Other measures of subordinate debt and the equity infusion are also aimed at increasing the liquidity in the market. Even otherwise, if the above-mentioned incentives are looked at broadly, they’re all in the interest of MSMEs in the long run. There is nothing to support them from the crisis at hand. These MSMEs were expecting a package that will help them through the “on-going crisis”. They were expecting some short term and immediate measures and the government did not oblige them.

Further, the payment of all the receivables (outstanding against the government), will be honoured within, 45 days. However glossy it might look, it is not exactly a relief package. It is something that the government should be doing regularly. This has not relived the enterprises but has only increased the liquidity in the market.


Glass half full?


Even if the government did not give immediate relief, they did something that was long due and necessary to boost the Indian economy. The definition of MSMEs has been widened. It was necessary because many MSMEs were not keen on expanding because of the possible loss of benefits, if they fall outside the definition of MSMEs. The revised definition includes “Turnover”, as one of the additional indicators to determine the category of organisation.

Additionally, disallowing the global tender for projects up to two hundred crores, is a welcome initiative. This will increase confidence in the entrepreneurs and the competition will be fair. Enterprises with less access to funds, technology and manpower will not be forced to compete with the global forces. New-age enterprises will have the appropriate chance to flourish with these measures.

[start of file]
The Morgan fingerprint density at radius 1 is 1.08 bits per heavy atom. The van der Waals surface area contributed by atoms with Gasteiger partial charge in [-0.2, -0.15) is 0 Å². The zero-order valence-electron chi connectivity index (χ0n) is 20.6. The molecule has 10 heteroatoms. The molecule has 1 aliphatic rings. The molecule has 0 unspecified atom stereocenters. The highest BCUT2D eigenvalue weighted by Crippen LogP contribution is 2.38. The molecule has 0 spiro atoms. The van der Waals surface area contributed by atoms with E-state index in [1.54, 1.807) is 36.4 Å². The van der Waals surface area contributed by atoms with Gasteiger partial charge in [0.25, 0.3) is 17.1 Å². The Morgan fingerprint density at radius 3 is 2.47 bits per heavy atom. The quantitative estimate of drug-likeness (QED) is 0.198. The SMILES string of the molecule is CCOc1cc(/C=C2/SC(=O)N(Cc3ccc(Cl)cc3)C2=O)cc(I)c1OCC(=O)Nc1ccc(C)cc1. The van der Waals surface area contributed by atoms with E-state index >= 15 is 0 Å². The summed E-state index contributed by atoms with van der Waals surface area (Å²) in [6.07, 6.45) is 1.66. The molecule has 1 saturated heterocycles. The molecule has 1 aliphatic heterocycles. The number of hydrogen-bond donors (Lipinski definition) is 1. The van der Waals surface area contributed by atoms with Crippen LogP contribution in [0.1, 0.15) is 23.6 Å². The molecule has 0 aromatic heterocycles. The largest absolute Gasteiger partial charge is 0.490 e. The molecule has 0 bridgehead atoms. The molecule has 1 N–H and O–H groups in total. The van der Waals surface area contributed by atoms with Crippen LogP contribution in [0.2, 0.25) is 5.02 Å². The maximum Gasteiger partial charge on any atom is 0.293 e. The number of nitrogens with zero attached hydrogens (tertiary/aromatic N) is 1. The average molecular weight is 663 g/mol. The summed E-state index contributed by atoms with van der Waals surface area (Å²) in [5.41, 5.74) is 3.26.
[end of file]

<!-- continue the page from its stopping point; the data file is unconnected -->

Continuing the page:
Lastly, E-market linkages for the MSMEs due to disruption of trade fairs, is also a positive incentive and shows that the government is preparing in advance, for the upcoming challenges of social distancing.

Arguably, it can be concluded, that the government did not completely fail to deliver on the aspect of relief to MSMEs. However, the MSME bodies are not content with such a far-fetched approach of the government. It is logical on their part to have grievances and the fact that the government did not step in immediately to help them out of this crisis. Due to obligations with respect to salaries and wages, some of these MSMEs run the risk of shutting down, in the coming few months. The government, on one hand, should be appreciated for announcing measures that are far-sighted and futuristic. However, on the other hand, the government has missed the point that people needed their help in the present too. If not a major step of payroll support as provided by countries such as the USA, at least, some immediate financial transfers should’ve formed a part of the incentive announced on May 13, 2020. This would’ve given the enterprises some financial support and satisfaction along with a vision to save them, in the coming future.


*Aashna Jain is an Associate at Dua Associates and has graduated with Business Honours from National Law University, Jodhpur.

Views expressed are personal.